New York Police Department Commissioner Ray Kelly made a surprise trip to one of the most badly affected areas of New York, Staten Island, which was slammed by Hurricane Sandy last week.
Acting as an emissary for City Hall, New York’s top cop met with residents in Staten Island to see how they were dealing with the catastrophe. Kelly consoled victims, inspected damage and promised that conditions would improve soon.
Kelly made a surprise visit to Maria Jenins’ home. The 55-year-old transit worker told the New York Daily News newspaper how shocked he was when he visited her Midland Beach home.
He asked her “How’d you make out?”
A shocked Jenins said “What are the odds that he came to my corner…We didn’t know he was coming here.”
Kelly listened as Jenins told him how she lost everything on the first floor of her home and how her pool had been washed away by the storm.
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She said that Kelly was a comforting presence and she thanked him for clamping down on crime after the storm. “I told him he’s doing a good job protecting everybody,” added Jenins.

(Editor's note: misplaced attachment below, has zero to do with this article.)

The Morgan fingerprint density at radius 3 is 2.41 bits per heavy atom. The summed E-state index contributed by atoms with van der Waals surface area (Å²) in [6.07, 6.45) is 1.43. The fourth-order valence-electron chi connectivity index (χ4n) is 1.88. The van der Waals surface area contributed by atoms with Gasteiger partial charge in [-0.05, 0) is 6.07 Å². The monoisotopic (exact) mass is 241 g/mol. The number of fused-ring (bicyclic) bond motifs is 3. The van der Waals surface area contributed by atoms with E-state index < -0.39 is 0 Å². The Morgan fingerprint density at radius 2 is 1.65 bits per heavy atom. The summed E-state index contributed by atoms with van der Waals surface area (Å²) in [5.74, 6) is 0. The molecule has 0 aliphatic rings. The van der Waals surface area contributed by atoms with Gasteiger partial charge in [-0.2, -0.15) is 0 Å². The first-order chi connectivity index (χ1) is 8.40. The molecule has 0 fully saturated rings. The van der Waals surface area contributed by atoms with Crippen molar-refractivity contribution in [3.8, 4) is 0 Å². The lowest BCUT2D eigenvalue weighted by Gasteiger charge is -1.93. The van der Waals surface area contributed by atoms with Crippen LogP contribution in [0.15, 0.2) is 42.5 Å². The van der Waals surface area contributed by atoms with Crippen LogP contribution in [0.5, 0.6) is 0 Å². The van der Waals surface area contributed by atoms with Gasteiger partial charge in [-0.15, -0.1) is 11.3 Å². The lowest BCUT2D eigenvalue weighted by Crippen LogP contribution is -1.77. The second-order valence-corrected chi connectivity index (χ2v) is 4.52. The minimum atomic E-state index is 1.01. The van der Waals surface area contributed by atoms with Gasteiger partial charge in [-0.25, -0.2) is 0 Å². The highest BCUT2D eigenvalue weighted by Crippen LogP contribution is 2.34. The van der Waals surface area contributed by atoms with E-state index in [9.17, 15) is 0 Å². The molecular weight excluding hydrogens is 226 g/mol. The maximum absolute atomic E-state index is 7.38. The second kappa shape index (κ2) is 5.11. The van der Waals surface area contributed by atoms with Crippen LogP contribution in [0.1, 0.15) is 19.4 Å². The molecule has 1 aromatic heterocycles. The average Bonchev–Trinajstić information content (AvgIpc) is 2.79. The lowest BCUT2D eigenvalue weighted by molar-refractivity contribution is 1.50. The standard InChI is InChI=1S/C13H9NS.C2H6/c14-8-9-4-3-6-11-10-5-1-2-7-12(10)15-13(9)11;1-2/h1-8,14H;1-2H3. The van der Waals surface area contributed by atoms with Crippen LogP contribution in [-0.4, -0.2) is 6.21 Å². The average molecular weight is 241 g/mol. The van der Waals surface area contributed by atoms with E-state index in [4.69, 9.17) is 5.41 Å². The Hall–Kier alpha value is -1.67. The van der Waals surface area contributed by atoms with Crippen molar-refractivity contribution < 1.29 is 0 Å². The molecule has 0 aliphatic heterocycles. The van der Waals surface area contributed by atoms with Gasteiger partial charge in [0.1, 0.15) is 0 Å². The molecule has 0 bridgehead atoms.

Kelly did not announce his visit to the area or address the reporters, saying he was only visiting to assess the damage.
Crime in New York has certainly been kept at bay since Superstorm Sandy. During Hurricane Katrina in 2005 there was widespread violence and lootingi n Louisiana.
However, Commissioner Kelly is pleased with how the NYPD has reacted during this disaster. On Thursday he told the press he was only aware of two major incidents of looting when 18 people broke into a Coney Island food store. Also another two people were arrested for robbery on Staten Island.
He said the NYPD were keeping a robust presence on the streets of New York.
“We have a large number of police officers deployed, we have light towers deployed, radio cars patrolling. We are focused on the blackout areas.
He added, "We are doing, I think, an excellent job."